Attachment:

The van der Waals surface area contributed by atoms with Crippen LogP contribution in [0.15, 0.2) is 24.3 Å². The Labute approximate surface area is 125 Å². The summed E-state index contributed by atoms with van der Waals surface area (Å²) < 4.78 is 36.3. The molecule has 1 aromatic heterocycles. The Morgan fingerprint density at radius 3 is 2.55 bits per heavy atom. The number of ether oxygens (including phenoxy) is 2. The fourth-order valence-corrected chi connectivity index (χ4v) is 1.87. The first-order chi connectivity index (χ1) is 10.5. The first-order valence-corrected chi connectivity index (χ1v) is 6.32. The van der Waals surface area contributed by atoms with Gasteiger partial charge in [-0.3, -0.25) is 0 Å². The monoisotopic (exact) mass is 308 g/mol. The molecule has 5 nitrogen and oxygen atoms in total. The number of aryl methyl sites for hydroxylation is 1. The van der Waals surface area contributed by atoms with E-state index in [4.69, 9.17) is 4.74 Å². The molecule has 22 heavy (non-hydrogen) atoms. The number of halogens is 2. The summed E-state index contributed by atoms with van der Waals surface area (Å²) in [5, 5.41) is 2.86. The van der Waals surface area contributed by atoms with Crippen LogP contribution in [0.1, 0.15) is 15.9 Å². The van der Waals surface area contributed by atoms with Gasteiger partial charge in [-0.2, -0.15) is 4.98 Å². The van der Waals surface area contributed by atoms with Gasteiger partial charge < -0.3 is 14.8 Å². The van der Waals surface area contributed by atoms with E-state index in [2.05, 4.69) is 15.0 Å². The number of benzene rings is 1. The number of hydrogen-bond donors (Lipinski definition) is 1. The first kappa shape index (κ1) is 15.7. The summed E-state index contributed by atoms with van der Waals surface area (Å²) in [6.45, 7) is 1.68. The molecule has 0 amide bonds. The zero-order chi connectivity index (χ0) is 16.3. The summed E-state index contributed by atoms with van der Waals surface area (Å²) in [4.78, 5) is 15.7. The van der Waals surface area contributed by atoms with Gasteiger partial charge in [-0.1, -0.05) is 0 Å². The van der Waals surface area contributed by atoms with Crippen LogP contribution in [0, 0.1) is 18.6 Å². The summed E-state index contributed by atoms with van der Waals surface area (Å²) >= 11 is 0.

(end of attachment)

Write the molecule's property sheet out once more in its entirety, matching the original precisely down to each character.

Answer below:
The van der Waals surface area contributed by atoms with Crippen LogP contribution in [0.15, 0.2) is 24.3 Å². The Labute approximate surface area is 125 Å². The summed E-state index contributed by atoms with van der Waals surface area (Å²) < 4.78 is 36.3. The molecule has 1 aromatic heterocycles. The Morgan fingerprint density at radius 3 is 2.55 bits per heavy atom. The number of ether oxygens (including phenoxy) is 2. The fourth-order valence-corrected chi connectivity index (χ4v) is 1.87. The first-order chi connectivity index (χ1) is 10.5. The first-order valence-corrected chi connectivity index (χ1v) is 6.32. The van der Waals surface area contributed by atoms with Gasteiger partial charge in [-0.3, -0.25) is 0 Å². The monoisotopic (exact) mass is 308 g/mol. The molecule has 5 nitrogen and oxygen atoms in total. The number of aryl methyl sites for hydroxylation is 1. The van der Waals surface area contributed by atoms with E-state index in [4.69, 9.17) is 4.74 Å². The molecule has 22 heavy (non-hydrogen) atoms. The number of halogens is 2. The summed E-state index contributed by atoms with van der Waals surface area (Å²) in [5, 5.41) is 2.86. The van der Waals surface area contributed by atoms with Crippen LogP contribution in [0.1, 0.15) is 15.9 Å². The van der Waals surface area contributed by atoms with Gasteiger partial charge in [-0.2, -0.15) is 4.98 Å². The van der Waals surface area contributed by atoms with Gasteiger partial charge < -0.3 is 14.8 Å². The van der Waals surface area contributed by atoms with E-state index in [2.05, 4.69) is 15.0 Å². The number of benzene rings is 1. The number of hydrogen-bond donors (Lipinski definition) is 1. The first kappa shape index (κ1) is 15.7. The summed E-state index contributed by atoms with van der Waals surface area (Å²) in [6.45, 7) is 1.68. The molecule has 0 amide bonds. The zero-order chi connectivity index (χ0) is 16.3. The summed E-state index contributed by atoms with van der Waals surface area (Å²) in [4.78, 5) is 15.7. The van der Waals surface area contributed by atoms with Gasteiger partial charge in [-0.1, -0.05) is 0 Å². The van der Waals surface area contributed by atoms with Crippen LogP contribution in [0, 0.1) is 18.6 Å². The summed E-state index contributed by atoms with van der Waals surface area (Å²) >= 11 is 0.